Race and Representation in Theatre: Introduction

Zachary Harris

Representation and Theatre

As a group it’s sort of become a meme every time a sure-to-be intense conversation about race comes up, and as it continues to move forward as a society I am sure the conversations will just grow in frequency. As a biracial theatre artist, I often get stuck in the middle of these conversations, but as an African American Studies major (along with theatre!) my opinion has really been shaped by reading about things such as the achievement gap (educational or otherwise) for African Americans and other institutionally based issues.

Here is my attempt at breaking down why accurate representation in theatre is important, if you have questions/comments PLEASE leave them as I will try to respond to them in another article. Hopefully this will be a multi-part sort of thing, and discussion is very important in situations like these. This will be about why race matters and given circumstances in theatre, and hopefully at the beginning of each I will try to redefine why race matters… Either by quoting comments or finding quotes from other sources.

Why Race Matters

You see this argument made more than enough in these discussions, “if the person is the best for the part, who cares!” along with the idealism of “I don’t see color”. While this is fine and dandy, this thought process too is problematic. The meaning behind it is well intentioned, but the idea behind not seeing color is closer to saying that you’re not seeing them or that racial identity is erasable/not important. The suggestion of “I don’t see color” is really more so leaning towards that their experiences aren’t valid or real even though they do. Now obviously, this is not what anyone is usually meaning to say, but this is what that means. The person, usually, is meaning to say “I see you, the person (along with your racial identity), but I’m not going to actively (emphasis on actively, or knowingly) discriminate or have active prejudice against you” which is great. In practice, this common erasure of someone's race in such a way is neutralizing the things that people of all colors/creed/ethnicity go through. There are certain things that particular subsections of the population deal with that most of us will never go through, especially here in America.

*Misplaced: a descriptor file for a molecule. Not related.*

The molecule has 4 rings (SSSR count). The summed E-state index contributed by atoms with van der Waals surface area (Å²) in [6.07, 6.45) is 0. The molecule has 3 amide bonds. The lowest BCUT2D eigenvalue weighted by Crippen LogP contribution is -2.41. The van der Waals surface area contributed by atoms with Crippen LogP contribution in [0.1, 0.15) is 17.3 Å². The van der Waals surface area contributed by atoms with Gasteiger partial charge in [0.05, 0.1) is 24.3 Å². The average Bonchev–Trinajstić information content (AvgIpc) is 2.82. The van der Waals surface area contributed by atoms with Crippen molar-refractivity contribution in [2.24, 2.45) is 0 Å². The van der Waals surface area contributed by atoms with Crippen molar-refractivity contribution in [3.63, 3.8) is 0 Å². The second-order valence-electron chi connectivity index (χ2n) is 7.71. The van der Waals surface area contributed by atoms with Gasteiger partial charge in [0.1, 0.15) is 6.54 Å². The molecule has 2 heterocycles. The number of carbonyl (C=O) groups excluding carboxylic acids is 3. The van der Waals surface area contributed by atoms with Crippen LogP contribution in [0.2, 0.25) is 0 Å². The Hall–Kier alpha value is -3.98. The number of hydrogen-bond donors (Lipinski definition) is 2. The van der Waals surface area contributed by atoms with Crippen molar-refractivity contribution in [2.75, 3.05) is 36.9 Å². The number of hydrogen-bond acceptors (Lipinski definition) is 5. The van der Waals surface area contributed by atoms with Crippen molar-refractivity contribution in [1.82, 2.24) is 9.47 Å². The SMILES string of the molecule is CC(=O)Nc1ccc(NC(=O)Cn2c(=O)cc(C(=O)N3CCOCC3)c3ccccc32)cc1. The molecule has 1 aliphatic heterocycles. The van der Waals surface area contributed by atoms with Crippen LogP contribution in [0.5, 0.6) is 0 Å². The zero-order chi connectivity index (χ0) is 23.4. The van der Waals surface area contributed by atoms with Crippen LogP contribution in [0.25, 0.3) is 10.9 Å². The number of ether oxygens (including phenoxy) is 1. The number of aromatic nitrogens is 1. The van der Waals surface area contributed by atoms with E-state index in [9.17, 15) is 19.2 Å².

Though I serve as a black body in this country (though I am biracial, which we can unpack that sometime if you’d like) I do not deal with the same thing someone who is Latinx does on a day to day basis. While yes, there are similar institutional things riding against us there are many things that I would just never be exposed to. When you’re not white the ignoring of your race is just not something that can be done (regardless of privilege). The existence of racial identity is linked to a vast amount of experiences and history that is so special, however can also be linked to a painful past. This all needs to kept account when discussing these sorts of things.

 For those looking for another interesting read, I would look up Dr. Osagie Obasogie, a professor at the University of California’s Hasting College of Law and the author of Blinded by Sight: Seeing Race Through the Eyes of the Blind… Where he researches if the blind can see race. Tl;dr the conclusion was yes.

The Idea of Given Circumstances

 Continuing on though, let’s talk about actual roles in theatre. In Uta Hagen’s teachings there are 9 questions we should ask ourselves as actors:

Who am I?  Filling in as many details here as you can (though I suggest making these things playable) including name/age/likes/dislikes etc.

What time is it? Sometimes this is a big thing, and sometimes it’s not. However, keep in mind general setting and how that may change things for you.

Where am I? Self-explanatory!